Photo by Ted Soqui

THE WINDOWS OF PAINTER TU-2’S BACHELOR APARTMENT overlook Echo Park Lake, although most of the glass is covered to keep the place a cool, dark studio. Few artists have been so shaped by history as this Taiwanese expat: When Tu-2’s father died, the promising 13-year-old painter had to abandon art to support his family. His martial-arts expertise would later bring him into Chiang Kai-shek’s elite detachment of army bodyguards. Like many Taiwanese, the young Tu-2 worshipped Chiang and accepted the paranoid state propaganda that “Mao is coming.” Soon after the generalissimo’s death, however, Tu-2, now a university history student, found himself poring over restricted records that revealed the corruption of Chiang’s entourage and government. He was shattered by his discoveries, as well as by the high-pressure time he’d spent under constant surveillance while a bodyguard. It wasn’t until the late 1980s that Tu-2 — a nickname derived from a popular movie comedy — returned to painting, which has allowed him to confront the authority figures that dominated his life: father, Chiang and Mao. Tu-2’s “Maology” series, which showed at Brand Library a few years back, presented the dictator in a declension of iconic moods that ranged from the comic (a feline Meow Meow Mao) to the cosmic (I Ching Mao) to the topical (Gulf War Mao). “Mao was always present in my life, like a ghost,” Tu-2 says. Even a newer series, dealing with his own family, depicts members who are separated by a spectral void shaped like Mao. These portraits are the result of a painstaking process in which Tu-2 dipped tiny wooden Chinese signature seals and his fingerprints in paint to form images of his parents and siblings. Although Tu-2 spends much time in meditation, he also practices his martial-arts kicks by bouncing a tennis ball against a wall of his 1920s apartment complex. “A wall is really a mirror,” he says. “What you kick against it always comes back to you.”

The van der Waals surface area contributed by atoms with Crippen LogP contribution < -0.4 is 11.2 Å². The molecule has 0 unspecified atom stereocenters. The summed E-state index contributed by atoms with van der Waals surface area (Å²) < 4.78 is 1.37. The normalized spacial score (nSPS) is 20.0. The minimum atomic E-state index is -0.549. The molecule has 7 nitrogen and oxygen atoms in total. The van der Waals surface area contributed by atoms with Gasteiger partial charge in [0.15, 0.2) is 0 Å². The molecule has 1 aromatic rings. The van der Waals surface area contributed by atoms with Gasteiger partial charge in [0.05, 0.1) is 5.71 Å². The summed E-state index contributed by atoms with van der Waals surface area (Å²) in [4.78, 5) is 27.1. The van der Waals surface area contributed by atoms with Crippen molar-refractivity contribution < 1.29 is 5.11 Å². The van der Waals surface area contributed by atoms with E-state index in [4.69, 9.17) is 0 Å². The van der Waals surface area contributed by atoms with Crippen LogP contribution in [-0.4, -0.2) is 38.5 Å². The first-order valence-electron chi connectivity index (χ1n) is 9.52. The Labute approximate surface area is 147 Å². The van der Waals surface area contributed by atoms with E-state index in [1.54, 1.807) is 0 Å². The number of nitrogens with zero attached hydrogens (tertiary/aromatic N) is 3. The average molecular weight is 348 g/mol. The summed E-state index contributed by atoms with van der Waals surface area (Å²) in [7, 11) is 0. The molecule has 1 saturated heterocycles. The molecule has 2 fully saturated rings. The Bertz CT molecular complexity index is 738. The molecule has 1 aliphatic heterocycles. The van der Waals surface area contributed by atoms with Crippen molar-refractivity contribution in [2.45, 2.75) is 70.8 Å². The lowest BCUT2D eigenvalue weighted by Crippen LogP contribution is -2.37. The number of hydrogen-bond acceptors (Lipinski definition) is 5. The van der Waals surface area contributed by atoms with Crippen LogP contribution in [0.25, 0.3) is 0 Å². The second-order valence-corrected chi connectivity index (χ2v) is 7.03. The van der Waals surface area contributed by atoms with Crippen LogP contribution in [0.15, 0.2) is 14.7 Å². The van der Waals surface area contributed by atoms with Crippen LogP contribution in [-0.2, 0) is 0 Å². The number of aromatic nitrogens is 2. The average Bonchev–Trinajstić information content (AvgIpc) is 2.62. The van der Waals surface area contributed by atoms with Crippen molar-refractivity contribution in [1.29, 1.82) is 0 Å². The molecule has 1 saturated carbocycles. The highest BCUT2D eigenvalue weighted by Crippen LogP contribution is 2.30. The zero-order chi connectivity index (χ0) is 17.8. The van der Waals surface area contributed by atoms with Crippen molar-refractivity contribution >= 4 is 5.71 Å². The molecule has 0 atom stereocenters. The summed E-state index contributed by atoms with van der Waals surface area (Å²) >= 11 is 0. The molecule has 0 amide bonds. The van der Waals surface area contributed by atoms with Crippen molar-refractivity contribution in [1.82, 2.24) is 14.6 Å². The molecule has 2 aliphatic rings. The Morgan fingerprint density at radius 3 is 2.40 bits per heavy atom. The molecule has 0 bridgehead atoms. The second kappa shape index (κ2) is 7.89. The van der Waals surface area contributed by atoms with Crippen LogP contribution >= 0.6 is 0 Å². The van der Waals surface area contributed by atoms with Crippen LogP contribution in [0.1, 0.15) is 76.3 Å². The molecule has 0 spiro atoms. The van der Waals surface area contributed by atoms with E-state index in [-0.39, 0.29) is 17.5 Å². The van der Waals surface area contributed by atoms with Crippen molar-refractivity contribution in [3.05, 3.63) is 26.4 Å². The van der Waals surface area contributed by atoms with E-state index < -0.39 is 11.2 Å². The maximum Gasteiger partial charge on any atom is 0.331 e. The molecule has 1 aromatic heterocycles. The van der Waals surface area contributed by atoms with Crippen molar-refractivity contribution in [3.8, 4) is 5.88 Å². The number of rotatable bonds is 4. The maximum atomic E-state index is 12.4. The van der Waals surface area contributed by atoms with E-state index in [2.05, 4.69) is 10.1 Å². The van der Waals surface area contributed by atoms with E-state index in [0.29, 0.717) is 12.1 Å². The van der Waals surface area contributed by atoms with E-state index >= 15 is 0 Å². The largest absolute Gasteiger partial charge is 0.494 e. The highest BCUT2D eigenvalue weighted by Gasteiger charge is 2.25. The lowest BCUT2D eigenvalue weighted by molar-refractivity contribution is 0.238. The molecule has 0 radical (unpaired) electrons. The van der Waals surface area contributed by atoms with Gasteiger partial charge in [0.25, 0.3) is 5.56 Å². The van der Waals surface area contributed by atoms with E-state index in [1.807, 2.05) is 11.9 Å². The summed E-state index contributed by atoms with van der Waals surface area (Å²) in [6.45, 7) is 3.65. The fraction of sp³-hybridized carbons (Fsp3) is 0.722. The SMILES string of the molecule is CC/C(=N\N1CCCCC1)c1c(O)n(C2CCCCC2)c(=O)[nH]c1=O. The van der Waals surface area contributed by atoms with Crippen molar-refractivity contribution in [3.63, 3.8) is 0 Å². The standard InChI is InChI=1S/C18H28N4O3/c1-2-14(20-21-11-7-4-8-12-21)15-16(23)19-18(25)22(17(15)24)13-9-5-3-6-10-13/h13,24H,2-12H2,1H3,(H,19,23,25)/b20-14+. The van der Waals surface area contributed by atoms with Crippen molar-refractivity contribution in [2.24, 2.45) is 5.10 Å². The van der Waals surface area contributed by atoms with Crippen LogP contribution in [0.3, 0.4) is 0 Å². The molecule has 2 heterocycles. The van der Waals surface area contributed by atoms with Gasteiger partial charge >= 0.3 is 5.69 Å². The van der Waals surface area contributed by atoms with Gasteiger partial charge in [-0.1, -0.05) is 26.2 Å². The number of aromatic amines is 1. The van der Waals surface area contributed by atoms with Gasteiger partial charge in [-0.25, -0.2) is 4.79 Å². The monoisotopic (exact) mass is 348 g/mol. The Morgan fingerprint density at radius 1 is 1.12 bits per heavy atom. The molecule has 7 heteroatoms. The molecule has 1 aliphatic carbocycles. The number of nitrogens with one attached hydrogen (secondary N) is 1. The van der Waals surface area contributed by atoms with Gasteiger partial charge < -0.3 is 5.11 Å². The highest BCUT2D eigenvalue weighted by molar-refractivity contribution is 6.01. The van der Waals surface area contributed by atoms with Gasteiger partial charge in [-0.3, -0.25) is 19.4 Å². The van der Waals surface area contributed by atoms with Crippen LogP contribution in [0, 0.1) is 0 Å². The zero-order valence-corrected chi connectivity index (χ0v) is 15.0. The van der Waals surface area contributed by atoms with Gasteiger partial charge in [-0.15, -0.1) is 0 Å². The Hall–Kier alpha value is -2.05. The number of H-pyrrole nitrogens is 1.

—Steven Mikulan

(Photo by Max S. Gerber)

IF THE DEVIL MADE A PLANT, it would be a cycad. Prickly. Armed to the teeth with spikes and spines. Every part of it poisonous. Botanist Loran Whitelock points to a low-lying, blue-gray bush. “Encephalartos horridus,” he says, “aptly named. You wouldn’t want to land in a bunch of these.” Whitelock is the proprietor of Cycad Gardens, a one-and-a-half-acre lot tucked into a residential neighborhood in Eagle Rock. He is soft-spoken. Restrained. A gentle, lumbering fellow in love with a vicious plant. Whitelock’s hillside garden is dense with the stuff. Cycads stab us in the arms. Thwack! The neck. Thwack-thwack! Note his hands, dotted with bruises and fresh gashes. Then rack up the numbers: Whitelock is 73 now, but met his first cycad on a hike when he was 20. His garden is 40 years old. Which is nothing when you consider that some of the plants are hundreds of years old. Which is also nothing since, as a species, cycads date to the Jurassic period. “I love their antiquity,” say Whitelock, who has written a book, The Cycads (Timber Press). He is at once a man reverent of time and at war with it. In the wild, all cycads are endangered. Every day, Whitelock prunes, inspects, rakes, weeds, pollinates, catalogs, scuttles up and down the steep brick pathways, engaged in the steady, unrelenting work of preservation. Defended though the garden may be, occasionally plant thieves penetrate it. “It’s not so much stealing a plant as stealing its history,” Whitelock sighs. “See that one? It weighs 120 pounds. It took me seven hours to dig it out of a gorge in South Africa. I lugged it up the side of a mountain and drove it 300 miles over dirt roads. Whenever it’d fall, I’d put my body between the boulders and the cycad to cushion it.” Love hurts.

—Gendy Alimurung

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